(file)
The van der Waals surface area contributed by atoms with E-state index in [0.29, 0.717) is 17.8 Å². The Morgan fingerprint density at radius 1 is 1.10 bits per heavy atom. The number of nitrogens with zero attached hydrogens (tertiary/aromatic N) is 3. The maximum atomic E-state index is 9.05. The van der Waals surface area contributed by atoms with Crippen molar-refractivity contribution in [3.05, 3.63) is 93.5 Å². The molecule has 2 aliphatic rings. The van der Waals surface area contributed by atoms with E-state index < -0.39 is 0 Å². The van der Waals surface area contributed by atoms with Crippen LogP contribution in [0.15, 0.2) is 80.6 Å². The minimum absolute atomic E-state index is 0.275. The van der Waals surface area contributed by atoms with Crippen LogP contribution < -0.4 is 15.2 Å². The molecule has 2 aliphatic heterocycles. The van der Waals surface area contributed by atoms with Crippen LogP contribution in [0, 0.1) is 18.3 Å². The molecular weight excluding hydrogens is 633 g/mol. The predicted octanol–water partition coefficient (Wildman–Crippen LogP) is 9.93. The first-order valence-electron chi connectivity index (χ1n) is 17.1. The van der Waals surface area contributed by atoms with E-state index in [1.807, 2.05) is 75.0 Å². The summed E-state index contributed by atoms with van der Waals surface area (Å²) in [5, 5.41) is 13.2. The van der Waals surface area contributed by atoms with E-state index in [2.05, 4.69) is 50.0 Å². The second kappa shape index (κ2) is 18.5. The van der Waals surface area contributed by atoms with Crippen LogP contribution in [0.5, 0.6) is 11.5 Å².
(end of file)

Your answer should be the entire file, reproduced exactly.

The van der Waals surface area contributed by atoms with E-state index in [0.29, 0.717) is 17.8 Å². The Morgan fingerprint density at radius 1 is 1.10 bits per heavy atom. The number of nitrogens with zero attached hydrogens (tertiary/aromatic N) is 3. The maximum atomic E-state index is 9.05. The van der Waals surface area contributed by atoms with Crippen molar-refractivity contribution in [3.05, 3.63) is 93.5 Å². The molecule has 2 aliphatic rings. The van der Waals surface area contributed by atoms with E-state index < -0.39 is 0 Å². The van der Waals surface area contributed by atoms with Crippen LogP contribution in [0.15, 0.2) is 80.6 Å². The minimum absolute atomic E-state index is 0.275. The van der Waals surface area contributed by atoms with Crippen LogP contribution < -0.4 is 15.2 Å². The molecule has 2 aliphatic heterocycles. The van der Waals surface area contributed by atoms with Crippen LogP contribution in [0, 0.1) is 18.3 Å². The molecular weight excluding hydrogens is 633 g/mol. The predicted octanol–water partition coefficient (Wildman–Crippen LogP) is 9.93. The first-order valence-electron chi connectivity index (χ1n) is 17.1. The van der Waals surface area contributed by atoms with E-state index in [1.807, 2.05) is 75.0 Å². The summed E-state index contributed by atoms with van der Waals surface area (Å²) in [5, 5.41) is 13.2. The van der Waals surface area contributed by atoms with E-state index in [2.05, 4.69) is 50.0 Å². The second kappa shape index (κ2) is 18.5. The van der Waals surface area contributed by atoms with Crippen LogP contribution in [0.5, 0.6) is 11.5 Å².